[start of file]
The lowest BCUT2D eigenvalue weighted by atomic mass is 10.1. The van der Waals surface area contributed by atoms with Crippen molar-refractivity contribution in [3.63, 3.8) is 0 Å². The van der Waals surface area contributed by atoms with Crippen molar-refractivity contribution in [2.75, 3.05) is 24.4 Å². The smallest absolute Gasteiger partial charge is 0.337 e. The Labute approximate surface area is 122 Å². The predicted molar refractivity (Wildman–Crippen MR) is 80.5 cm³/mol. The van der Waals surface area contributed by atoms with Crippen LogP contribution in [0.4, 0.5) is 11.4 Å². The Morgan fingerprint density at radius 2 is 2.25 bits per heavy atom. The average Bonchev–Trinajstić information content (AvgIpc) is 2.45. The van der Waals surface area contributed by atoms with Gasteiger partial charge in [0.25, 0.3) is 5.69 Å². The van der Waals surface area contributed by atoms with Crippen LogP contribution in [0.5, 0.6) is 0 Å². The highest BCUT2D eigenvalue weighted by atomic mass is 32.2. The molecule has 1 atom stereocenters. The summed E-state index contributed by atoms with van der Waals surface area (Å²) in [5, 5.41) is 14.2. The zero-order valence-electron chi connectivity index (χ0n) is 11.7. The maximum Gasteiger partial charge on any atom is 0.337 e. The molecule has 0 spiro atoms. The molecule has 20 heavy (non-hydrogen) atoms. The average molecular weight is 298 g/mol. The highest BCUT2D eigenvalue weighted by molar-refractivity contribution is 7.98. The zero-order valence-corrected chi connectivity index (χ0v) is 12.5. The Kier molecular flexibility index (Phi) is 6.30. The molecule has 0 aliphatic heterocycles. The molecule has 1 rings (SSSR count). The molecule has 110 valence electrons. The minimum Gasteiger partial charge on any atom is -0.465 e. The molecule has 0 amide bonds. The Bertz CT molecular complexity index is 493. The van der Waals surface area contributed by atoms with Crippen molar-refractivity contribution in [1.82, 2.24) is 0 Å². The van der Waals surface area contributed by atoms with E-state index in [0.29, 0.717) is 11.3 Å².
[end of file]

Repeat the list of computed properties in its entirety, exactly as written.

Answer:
The lowest BCUT2D eigenvalue weighted by atomic mass is 10.1. The van der Waals surface area contributed by atoms with Crippen molar-refractivity contribution in [3.63, 3.8) is 0 Å². The van der Waals surface area contributed by atoms with Crippen molar-refractivity contribution in [2.75, 3.05) is 24.4 Å². The smallest absolute Gasteiger partial charge is 0.337 e. The Labute approximate surface area is 122 Å². The predicted molar refractivity (Wildman–Crippen MR) is 80.5 cm³/mol. The van der Waals surface area contributed by atoms with Crippen LogP contribution in [0.4, 0.5) is 11.4 Å². The Morgan fingerprint density at radius 2 is 2.25 bits per heavy atom. The average Bonchev–Trinajstić information content (AvgIpc) is 2.45. The van der Waals surface area contributed by atoms with Gasteiger partial charge in [0.25, 0.3) is 5.69 Å². The van der Waals surface area contributed by atoms with Crippen LogP contribution in [0.5, 0.6) is 0 Å². The highest BCUT2D eigenvalue weighted by atomic mass is 32.2. The molecule has 1 atom stereocenters. The summed E-state index contributed by atoms with van der Waals surface area (Å²) in [5, 5.41) is 14.2. The zero-order valence-electron chi connectivity index (χ0n) is 11.7. The maximum Gasteiger partial charge on any atom is 0.337 e. The molecule has 0 spiro atoms. The molecule has 20 heavy (non-hydrogen) atoms. The average molecular weight is 298 g/mol. The highest BCUT2D eigenvalue weighted by molar-refractivity contribution is 7.98. The zero-order valence-corrected chi connectivity index (χ0v) is 12.5. The Kier molecular flexibility index (Phi) is 6.30. The molecule has 0 aliphatic heterocycles. The molecule has 1 rings (SSSR count). The molecule has 110 valence electrons. The minimum Gasteiger partial charge on any atom is -0.465 e. The molecule has 0 amide bonds. The Bertz CT molecular complexity index is 493. The van der Waals surface area contributed by atoms with Crippen molar-refractivity contribution in [1.82, 2.24) is 0 Å². The van der Waals surface area contributed by atoms with E-state index in [0.29, 0.717) is 11.3 Å².